Jay Beagle turned 30 years old on Friday and celebrated by eating a cannoli. Later tonight, with the Capitals making their only visit of the season to his hometown of Calgary, he’ll get together with his family for dinner, but he’s not expecting his mother, Sue, to bake him his favorite cake.
“She would if I told her I needed a cake,” Beagle said, “but we celebrated my 30th birthday before I left (for training camp) with my family on the farm. It was potluck, everyone brought something."
Apparently, it was quite a bash, with somewhere in the range of 50 Beagles roaming the grounds and kids running in and out of an inflatable bounce castle.
There was, after all, a lot to celebrate. Back in July, Beagle was rewarded for his years of hard work and dedication with a three-year, $5.25 million contract. For someone who grew up changing tires at his father’s auto repair shop it was like hitting the lottery.
“When a team’s willing to invest in you and put three years on the table it gives you that much more motivation to give everything you’ve got in the summer and come to camp in the best shape you can and give them everything you can,” Beagle said.
“Every contract I’ve gotten I feel like I fought for and had to earn it the hard way. That’s the way I’ve always lived, to earn everything I’ve gotten. This is the organization I wanted to be a part of I appreciate the fact this team wanted me. I was very happy with the deal.”
After signing his contract, Beagle made it clear that his goal for this season was to nail down the team’s third-line center spot, behind centers Nicklas Backstrom and Evgeny Kuznetsov. He had spent most of his previous five NHL seasons as a fourth-line forward, never averaging more than 13 minutes a night.
But that all changed in the playoff last spring when Beagle’s ice time jumped to nearly 16 minutes a game.
“Playing against those top two lines on the other team, that’s what I live for,” Beagle said. “I love shutting down their skilled lines. I love playing against the top guys. Fourth lines usually play against other teams’ fourth lines; you rarely get out against the top line.”
After four games Beagle has cemented himself into the No. 3 center spot on a checking line with left wing Jason Chimera and right wing Tom Wilson.
On Thursday night against the Chicago Blackhawks, Barry Trotz used Beagle almost exclusively against top-line center Jonathan Toews and Chicago coach Joel Quenneville was so frustrated with his top line’s lack of production he tried four different wingers, with no success. Two nights later Beagle went up against Carolina’s Eric Staal and held him off the score sheet.
“There’s no quit in Beags’ game,” Trotz said.
Trotz said he likes the three different elements his third line offers. Chimera is the speedster who gewts in on the forecheck. Wilson is the heavy body checker to keeps everyone’s head on a swivel, and Beagle does the dirty work in the corners and along the wall.
“We all know what to expect from each other,” Wilson said. “We all know that if a guy is a step ahead of the rest of us he’s going to be on first on the forecheck. Chimmer’s always in there because he’s got great speed.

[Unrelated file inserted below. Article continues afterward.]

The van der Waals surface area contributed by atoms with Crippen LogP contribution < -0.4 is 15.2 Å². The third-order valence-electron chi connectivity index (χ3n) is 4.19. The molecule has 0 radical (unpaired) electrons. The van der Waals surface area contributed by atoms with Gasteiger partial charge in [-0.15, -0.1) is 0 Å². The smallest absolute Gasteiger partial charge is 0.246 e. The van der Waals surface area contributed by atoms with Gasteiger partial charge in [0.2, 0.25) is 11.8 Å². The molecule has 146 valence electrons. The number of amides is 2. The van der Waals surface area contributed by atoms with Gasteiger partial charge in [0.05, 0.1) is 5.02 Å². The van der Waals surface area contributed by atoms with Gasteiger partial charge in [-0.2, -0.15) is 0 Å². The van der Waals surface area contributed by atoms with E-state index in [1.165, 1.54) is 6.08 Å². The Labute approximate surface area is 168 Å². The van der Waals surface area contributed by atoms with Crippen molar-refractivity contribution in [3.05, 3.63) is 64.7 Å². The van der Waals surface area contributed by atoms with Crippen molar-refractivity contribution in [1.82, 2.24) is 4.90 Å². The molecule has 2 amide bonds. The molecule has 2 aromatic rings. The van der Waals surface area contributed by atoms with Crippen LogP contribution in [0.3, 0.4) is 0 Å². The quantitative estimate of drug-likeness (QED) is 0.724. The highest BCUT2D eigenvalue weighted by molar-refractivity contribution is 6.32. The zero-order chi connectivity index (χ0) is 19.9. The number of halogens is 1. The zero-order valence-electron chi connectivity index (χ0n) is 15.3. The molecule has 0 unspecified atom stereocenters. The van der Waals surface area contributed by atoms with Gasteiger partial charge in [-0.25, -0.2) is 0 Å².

“We’re playing fast hockey. There’s obviously stuff we can clean up, but it’s fun to play with guys who you know are going to bring their lunch pail every game and work hard every shift.”
Following the summer departures of center Eric Fehr and right wingers Troy Brouwer and Joel Ward, Beagle was left as one of only two right-handed centermen (Michael Latta is the other) on the Caps roster. He said he knew that would probably increase his role as a penalty-killing specialist.
“That’s always been a big part of my game and I expect more because we lost three right-handed guys who could take draws,” Beagle said. “When I saw them go I thought, ‘OK let’s start working on my faceoffs a lot more,’ and I focused on that in training this summer.”
Through four games Beagle has won 36 of 57 draws for a 63.1 percent success rate. He is a perfect 9-for-9 in offensive zone faceoffs. But he says he is taking nothing for granted.
“If you get complacent I think that’s when you get in trouble,” he said. “I don’t want to be known as a fourth-line player. I want to be able to play in any situation, really, but third-line center is my dream job. I always wanted that job and this year I’m going to do everything I can to keep it.”
But there is something more that is driving Beagle. At 30 years old he believes he and the Capitals are in their prime to win the Stanley Cup. He agrees with general manager Brian MacLellan’s assessment that there is a two- or three-year window for the Caps to win a championship and applauded MacLellan’s acquisitions of defensemen Brooks Orpik and Matt Niskanen two summers ago and T.J. Oshie and Justin Williams last summer.
“As soon as he came in Mac addressed the situations we needed and we recognize it,” Beagle said. “It makes it exciting when you see gaps being filled that we lacked in the past.
“This team is built for right now. I feel like this team, since I’ve been here, has been climbing and getting to a point of a championship. I mean, it was on our minds when Bruce (Boudreau) was here, but I feel like we’ve been building up to this.
“Everyone is kind of at their best right now. You feel like this is our chance in the next couple years here. I know from taking with the guys, we want a championship this year. That’s what the goal was all summer while we were training. We’ve just got to continue to keep getting better. It’s a great spot to be in. That’s why I’m so excited about this team.”
MORE CAPITALS: Trotz 'curious' to see Connor McDavid